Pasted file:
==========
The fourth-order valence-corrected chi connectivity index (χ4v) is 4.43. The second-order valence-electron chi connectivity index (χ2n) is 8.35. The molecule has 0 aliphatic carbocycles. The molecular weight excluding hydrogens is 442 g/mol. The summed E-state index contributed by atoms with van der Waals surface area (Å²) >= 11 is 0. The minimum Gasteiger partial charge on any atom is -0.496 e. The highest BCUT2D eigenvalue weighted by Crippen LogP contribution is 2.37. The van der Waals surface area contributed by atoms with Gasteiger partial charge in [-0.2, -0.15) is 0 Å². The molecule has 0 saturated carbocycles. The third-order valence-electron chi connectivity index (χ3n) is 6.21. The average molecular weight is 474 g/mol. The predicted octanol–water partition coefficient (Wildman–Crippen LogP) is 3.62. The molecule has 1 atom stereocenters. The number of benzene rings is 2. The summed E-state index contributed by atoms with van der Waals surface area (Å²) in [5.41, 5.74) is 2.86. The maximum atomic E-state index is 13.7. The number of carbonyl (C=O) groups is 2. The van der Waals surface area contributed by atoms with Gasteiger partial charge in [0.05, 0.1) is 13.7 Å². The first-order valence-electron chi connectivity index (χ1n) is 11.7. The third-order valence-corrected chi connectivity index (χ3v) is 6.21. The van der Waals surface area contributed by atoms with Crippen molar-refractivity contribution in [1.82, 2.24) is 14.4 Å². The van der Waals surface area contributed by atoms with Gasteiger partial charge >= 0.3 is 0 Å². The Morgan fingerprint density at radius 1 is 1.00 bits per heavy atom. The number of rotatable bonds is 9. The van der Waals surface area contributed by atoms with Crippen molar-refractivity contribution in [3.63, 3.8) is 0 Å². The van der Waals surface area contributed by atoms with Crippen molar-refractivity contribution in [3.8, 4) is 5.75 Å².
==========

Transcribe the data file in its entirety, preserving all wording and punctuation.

The fourth-order valence-corrected chi connectivity index (χ4v) is 4.43. The second-order valence-electron chi connectivity index (χ2n) is 8.35. The molecule has 0 aliphatic carbocycles. The molecular weight excluding hydrogens is 442 g/mol. The summed E-state index contributed by atoms with van der Waals surface area (Å²) >= 11 is 0. The minimum Gasteiger partial charge on any atom is -0.496 e. The highest BCUT2D eigenvalue weighted by Crippen LogP contribution is 2.37. The van der Waals surface area contributed by atoms with Gasteiger partial charge in [-0.2, -0.15) is 0 Å². The molecule has 0 saturated carbocycles. The third-order valence-electron chi connectivity index (χ3n) is 6.21. The average molecular weight is 474 g/mol. The predicted octanol–water partition coefficient (Wildman–Crippen LogP) is 3.62. The molecule has 1 atom stereocenters. The number of benzene rings is 2. The summed E-state index contributed by atoms with van der Waals surface area (Å²) in [5.41, 5.74) is 2.86. The maximum atomic E-state index is 13.7. The number of carbonyl (C=O) groups is 2. The van der Waals surface area contributed by atoms with Gasteiger partial charge in [0.05, 0.1) is 13.7 Å². The first-order valence-electron chi connectivity index (χ1n) is 11.7. The third-order valence-corrected chi connectivity index (χ3v) is 6.21. The van der Waals surface area contributed by atoms with Crippen molar-refractivity contribution in [1.82, 2.24) is 14.4 Å². The van der Waals surface area contributed by atoms with Gasteiger partial charge >= 0.3 is 0 Å². The Morgan fingerprint density at radius 1 is 1.00 bits per heavy atom. The number of rotatable bonds is 9. The van der Waals surface area contributed by atoms with Crippen molar-refractivity contribution in [3.63, 3.8) is 0 Å². The van der Waals surface area contributed by atoms with Crippen molar-refractivity contribution in [3.8, 4) is 5.75 Å².